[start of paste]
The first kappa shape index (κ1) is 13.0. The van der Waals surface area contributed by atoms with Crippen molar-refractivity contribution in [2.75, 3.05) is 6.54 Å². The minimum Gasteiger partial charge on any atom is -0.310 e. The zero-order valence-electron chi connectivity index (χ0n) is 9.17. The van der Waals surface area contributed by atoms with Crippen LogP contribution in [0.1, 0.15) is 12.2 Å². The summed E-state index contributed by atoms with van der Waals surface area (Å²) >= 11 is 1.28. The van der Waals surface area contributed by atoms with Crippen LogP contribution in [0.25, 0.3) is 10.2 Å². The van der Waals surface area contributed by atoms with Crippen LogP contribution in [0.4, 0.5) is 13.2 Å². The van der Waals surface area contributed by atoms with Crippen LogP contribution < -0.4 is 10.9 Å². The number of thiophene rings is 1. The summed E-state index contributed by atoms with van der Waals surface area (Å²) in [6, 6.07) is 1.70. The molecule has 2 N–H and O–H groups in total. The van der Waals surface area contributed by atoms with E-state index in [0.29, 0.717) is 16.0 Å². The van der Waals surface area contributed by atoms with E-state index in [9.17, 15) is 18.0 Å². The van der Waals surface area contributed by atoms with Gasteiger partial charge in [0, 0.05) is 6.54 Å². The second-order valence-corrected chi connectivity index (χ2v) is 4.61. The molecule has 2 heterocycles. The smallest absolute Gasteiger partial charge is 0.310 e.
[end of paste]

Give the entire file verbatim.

The first kappa shape index (κ1) is 13.0. The van der Waals surface area contributed by atoms with Crippen molar-refractivity contribution in [2.75, 3.05) is 6.54 Å². The minimum Gasteiger partial charge on any atom is -0.310 e. The zero-order valence-electron chi connectivity index (χ0n) is 9.17. The van der Waals surface area contributed by atoms with Crippen LogP contribution in [0.1, 0.15) is 12.2 Å². The summed E-state index contributed by atoms with van der Waals surface area (Å²) >= 11 is 1.28. The van der Waals surface area contributed by atoms with Crippen LogP contribution in [0.25, 0.3) is 10.2 Å². The van der Waals surface area contributed by atoms with Crippen LogP contribution in [0.4, 0.5) is 13.2 Å². The van der Waals surface area contributed by atoms with Crippen LogP contribution < -0.4 is 10.9 Å². The number of thiophene rings is 1. The summed E-state index contributed by atoms with van der Waals surface area (Å²) in [6, 6.07) is 1.70. The molecule has 2 N–H and O–H groups in total. The van der Waals surface area contributed by atoms with E-state index in [0.29, 0.717) is 16.0 Å². The van der Waals surface area contributed by atoms with E-state index in [9.17, 15) is 18.0 Å². The van der Waals surface area contributed by atoms with Gasteiger partial charge in [0, 0.05) is 6.54 Å². The second-order valence-corrected chi connectivity index (χ2v) is 4.61. The molecule has 2 heterocycles. The smallest absolute Gasteiger partial charge is 0.310 e.